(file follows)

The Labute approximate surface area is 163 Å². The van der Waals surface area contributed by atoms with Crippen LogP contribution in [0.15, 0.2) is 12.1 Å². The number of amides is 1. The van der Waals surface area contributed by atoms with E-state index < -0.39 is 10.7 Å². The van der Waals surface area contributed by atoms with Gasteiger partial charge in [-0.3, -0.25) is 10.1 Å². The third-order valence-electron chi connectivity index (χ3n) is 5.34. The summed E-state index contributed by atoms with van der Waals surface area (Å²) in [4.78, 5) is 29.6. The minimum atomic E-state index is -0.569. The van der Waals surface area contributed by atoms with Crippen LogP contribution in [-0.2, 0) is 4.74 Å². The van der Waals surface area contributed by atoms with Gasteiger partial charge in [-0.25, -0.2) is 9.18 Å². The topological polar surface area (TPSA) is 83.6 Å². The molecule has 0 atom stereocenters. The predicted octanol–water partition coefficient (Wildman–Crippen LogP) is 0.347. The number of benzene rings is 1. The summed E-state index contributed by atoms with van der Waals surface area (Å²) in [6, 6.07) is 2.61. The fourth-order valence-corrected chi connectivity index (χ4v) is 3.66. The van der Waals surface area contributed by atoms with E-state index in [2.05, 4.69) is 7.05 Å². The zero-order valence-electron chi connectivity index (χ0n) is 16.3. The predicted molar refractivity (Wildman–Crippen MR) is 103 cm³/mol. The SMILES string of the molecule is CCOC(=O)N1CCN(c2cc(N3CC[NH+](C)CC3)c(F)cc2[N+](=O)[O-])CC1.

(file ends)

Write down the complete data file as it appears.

The Labute approximate surface area is 163 Å². The van der Waals surface area contributed by atoms with Crippen LogP contribution in [0.15, 0.2) is 12.1 Å². The number of amides is 1. The van der Waals surface area contributed by atoms with E-state index < -0.39 is 10.7 Å². The van der Waals surface area contributed by atoms with Gasteiger partial charge in [-0.3, -0.25) is 10.1 Å². The third-order valence-electron chi connectivity index (χ3n) is 5.34. The summed E-state index contributed by atoms with van der Waals surface area (Å²) in [4.78, 5) is 29.6. The minimum atomic E-state index is -0.569. The van der Waals surface area contributed by atoms with Crippen LogP contribution in [-0.2, 0) is 4.74 Å². The van der Waals surface area contributed by atoms with Gasteiger partial charge in [-0.25, -0.2) is 9.18 Å². The topological polar surface area (TPSA) is 83.6 Å². The molecule has 0 atom stereocenters. The predicted octanol–water partition coefficient (Wildman–Crippen LogP) is 0.347. The number of benzene rings is 1. The summed E-state index contributed by atoms with van der Waals surface area (Å²) in [6, 6.07) is 2.61. The fourth-order valence-corrected chi connectivity index (χ4v) is 3.66. The van der Waals surface area contributed by atoms with E-state index in [2.05, 4.69) is 7.05 Å². The zero-order valence-electron chi connectivity index (χ0n) is 16.3. The predicted molar refractivity (Wildman–Crippen MR) is 103 cm³/mol. The SMILES string of the molecule is CCOC(=O)N1CCN(c2cc(N3CC[NH+](C)CC3)c(F)cc2[N+](=O)[O-])CC1.